Despite the failure in the Hugoton gas field experiment, research continued. On March 17, 1949, Halliburton conducted two commercial experiments; one in Stephens county Oklahoma, and another in Archer County, Texas. These results were much more successful.

After achieving experimental success in 1949, fracking quickly became commercialized. In the 1960s Pan American Petroleum began using this drilling technique in Stephens county Oklahoma. In the 1970s, this extraction method was being used in the Piceance Basin, the San Juan Basin, the Denver Basin, and the Green River Basin.

This widespread use even garnered the attention of President Gerald Ford. In his 1975 state of the union address, President Ford promoted the development of shale oil resources, as part of his overall energy plan, as a means of reducing foreign oil imports (Power Plays, Robert Rapier, P. 222). Related: North American LNG Export Dream Evaporating

Modern Day Fracking

Modern day fracking didn’t begin until the 1990s. This originated when George P. Mitchell created a new technique, which took hydraulic fracturing, and combined it with horizontal drilling.

The Shale Oil Boom

The technology known as hydraulic fracturing isn’t new, and has been around for 100 plus years. Like the cell phone, computer, and automobile, it’s been innovated, and renovated over long periods of time. The question remains: why did this shale oil production boom occur so long after the technology was created?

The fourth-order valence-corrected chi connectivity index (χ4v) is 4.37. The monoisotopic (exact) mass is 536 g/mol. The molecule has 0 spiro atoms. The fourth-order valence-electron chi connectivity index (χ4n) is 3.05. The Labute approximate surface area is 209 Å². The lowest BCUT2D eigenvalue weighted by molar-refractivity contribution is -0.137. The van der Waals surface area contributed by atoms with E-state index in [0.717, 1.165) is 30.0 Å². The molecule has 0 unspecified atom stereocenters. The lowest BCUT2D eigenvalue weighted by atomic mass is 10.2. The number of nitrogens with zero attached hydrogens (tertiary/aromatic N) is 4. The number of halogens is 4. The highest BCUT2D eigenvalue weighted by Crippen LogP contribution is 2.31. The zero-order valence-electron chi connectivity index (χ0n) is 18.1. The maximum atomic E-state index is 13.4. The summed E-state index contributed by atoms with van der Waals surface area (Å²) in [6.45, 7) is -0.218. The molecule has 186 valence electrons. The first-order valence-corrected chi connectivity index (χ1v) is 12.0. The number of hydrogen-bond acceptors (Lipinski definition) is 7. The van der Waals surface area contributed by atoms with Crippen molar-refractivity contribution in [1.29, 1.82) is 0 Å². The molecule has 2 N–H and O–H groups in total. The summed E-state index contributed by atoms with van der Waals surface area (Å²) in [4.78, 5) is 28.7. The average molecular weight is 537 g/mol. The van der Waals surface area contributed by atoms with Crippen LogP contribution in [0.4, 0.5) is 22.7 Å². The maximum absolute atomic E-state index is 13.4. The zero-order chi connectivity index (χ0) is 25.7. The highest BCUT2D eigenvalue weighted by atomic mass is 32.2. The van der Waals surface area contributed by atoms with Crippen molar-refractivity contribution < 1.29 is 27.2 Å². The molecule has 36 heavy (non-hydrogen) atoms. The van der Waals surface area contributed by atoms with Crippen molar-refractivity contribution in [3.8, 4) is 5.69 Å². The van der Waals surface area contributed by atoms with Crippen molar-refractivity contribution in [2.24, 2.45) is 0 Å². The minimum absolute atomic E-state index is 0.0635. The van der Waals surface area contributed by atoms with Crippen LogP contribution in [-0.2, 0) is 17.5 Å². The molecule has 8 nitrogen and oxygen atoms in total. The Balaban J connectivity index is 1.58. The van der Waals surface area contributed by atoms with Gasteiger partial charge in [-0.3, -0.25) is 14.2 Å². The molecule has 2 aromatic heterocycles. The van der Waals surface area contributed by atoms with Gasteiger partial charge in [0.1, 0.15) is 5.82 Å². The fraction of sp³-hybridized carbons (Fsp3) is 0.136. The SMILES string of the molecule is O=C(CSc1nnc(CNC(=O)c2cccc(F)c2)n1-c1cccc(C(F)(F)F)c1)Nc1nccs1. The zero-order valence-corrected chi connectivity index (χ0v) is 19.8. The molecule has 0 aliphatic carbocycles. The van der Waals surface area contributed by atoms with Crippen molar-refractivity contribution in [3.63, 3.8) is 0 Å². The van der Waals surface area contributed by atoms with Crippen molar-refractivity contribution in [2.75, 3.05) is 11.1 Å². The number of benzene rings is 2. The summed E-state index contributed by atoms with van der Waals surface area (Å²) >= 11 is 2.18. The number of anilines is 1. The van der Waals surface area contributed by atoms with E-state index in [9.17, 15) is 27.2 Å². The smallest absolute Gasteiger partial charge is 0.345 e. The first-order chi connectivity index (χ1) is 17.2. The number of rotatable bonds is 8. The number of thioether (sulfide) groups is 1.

The correlation of these two charts, which show production trends dating back to the 1990s and price trends dating back to 2000, will help explain why.

Energy Information Agency (EIA)


In conclusion, what enabled the oil and gas industry to extract oil from shale rock over the past 7 years was higher prices. If it weren’t for higher oil prices, the capital investment needed in the oil and gas sector, wouldn’t have occurred, and US oil production would have continued to decline.

By John Manfreda of Oilprice.com

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  • David Kaplan on April 13 2015 said:
    The technological breakthrough was horizontal drilling.
  • John Manfreda on April 13 2015 said:
    Horizontal drilling was created around the 1980's.

  • macrol on April 14 2015 said:
    Equating civ war fracking with modern Horizontal fracking technology is like equating a 22 with an AK47. New fracking operations are massive, environmentally destructive and require millions of gallons of water and thousands of gallons of dangerous chemicals. The resulting concoction mixes with naturally occurring brine from deep under the ground to produce a truly deadly cocktail that finds its way into drinking water and rivers and streams. That's why the states of Vt and NY have banned the process and why the state of MD legislature has recently voted to ban the process.
  • Ace814 on April 14 2015 said: